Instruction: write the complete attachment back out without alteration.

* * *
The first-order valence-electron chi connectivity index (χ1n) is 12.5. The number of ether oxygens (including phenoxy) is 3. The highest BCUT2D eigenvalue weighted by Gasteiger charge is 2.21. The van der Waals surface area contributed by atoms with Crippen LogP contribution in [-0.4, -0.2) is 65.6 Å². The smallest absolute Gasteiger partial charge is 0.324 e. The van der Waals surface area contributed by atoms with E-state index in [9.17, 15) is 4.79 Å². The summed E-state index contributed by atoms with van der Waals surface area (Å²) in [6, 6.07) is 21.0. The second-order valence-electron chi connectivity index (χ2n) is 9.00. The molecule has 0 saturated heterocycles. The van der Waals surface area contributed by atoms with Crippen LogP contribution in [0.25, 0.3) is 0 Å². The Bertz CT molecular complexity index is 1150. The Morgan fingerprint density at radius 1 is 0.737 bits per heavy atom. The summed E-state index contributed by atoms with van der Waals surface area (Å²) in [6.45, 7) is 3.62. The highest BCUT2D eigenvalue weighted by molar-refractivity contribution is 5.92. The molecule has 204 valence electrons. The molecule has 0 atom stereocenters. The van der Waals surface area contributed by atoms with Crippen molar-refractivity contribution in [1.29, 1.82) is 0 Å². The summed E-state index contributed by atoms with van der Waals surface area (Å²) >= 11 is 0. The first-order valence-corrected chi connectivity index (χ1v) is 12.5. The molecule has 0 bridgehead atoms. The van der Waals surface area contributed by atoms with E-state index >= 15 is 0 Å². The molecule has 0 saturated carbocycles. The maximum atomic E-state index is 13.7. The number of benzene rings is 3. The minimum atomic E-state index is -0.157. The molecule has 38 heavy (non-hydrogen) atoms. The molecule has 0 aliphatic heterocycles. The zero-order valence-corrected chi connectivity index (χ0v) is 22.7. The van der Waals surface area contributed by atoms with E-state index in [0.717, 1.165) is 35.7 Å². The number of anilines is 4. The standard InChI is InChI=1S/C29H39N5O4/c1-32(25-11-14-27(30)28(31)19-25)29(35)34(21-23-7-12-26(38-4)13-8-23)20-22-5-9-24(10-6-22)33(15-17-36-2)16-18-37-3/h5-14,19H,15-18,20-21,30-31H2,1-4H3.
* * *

The first-order valence-electron chi connectivity index (χ1n) is 12.5. The number of ether oxygens (including phenoxy) is 3. The highest BCUT2D eigenvalue weighted by Gasteiger charge is 2.21. The van der Waals surface area contributed by atoms with Crippen LogP contribution in [-0.4, -0.2) is 65.6 Å². The smallest absolute Gasteiger partial charge is 0.324 e. The van der Waals surface area contributed by atoms with E-state index in [9.17, 15) is 4.79 Å². The summed E-state index contributed by atoms with van der Waals surface area (Å²) in [6, 6.07) is 21.0. The second-order valence-electron chi connectivity index (χ2n) is 9.00. The molecule has 0 saturated heterocycles. The van der Waals surface area contributed by atoms with Crippen LogP contribution in [0.25, 0.3) is 0 Å². The Bertz CT molecular complexity index is 1150. The Morgan fingerprint density at radius 1 is 0.737 bits per heavy atom. The summed E-state index contributed by atoms with van der Waals surface area (Å²) in [6.45, 7) is 3.62. The highest BCUT2D eigenvalue weighted by molar-refractivity contribution is 5.92. The molecule has 204 valence electrons. The molecule has 0 atom stereocenters. The van der Waals surface area contributed by atoms with Crippen molar-refractivity contribution in [1.29, 1.82) is 0 Å². The summed E-state index contributed by atoms with van der Waals surface area (Å²) >= 11 is 0. The first-order valence-corrected chi connectivity index (χ1v) is 12.5. The molecule has 0 bridgehead atoms. The van der Waals surface area contributed by atoms with E-state index >= 15 is 0 Å². The molecule has 0 saturated carbocycles. The maximum atomic E-state index is 13.7. The number of benzene rings is 3. The minimum atomic E-state index is -0.157. The molecule has 38 heavy (non-hydrogen) atoms. The molecule has 0 aliphatic heterocycles. The zero-order valence-corrected chi connectivity index (χ0v) is 22.7. The van der Waals surface area contributed by atoms with E-state index in [0.717, 1.165) is 35.7 Å². The number of anilines is 4. The standard InChI is InChI=1S/C29H39N5O4/c1-32(25-11-14-27(30)28(31)19-25)29(35)34(21-23-7-12-26(38-4)13-8-23)20-22-5-9-24(10-6-22)33(15-17-36-2)16-18-37-3/h5-14,19H,15-18,20-21,30-31H2,1-4H3.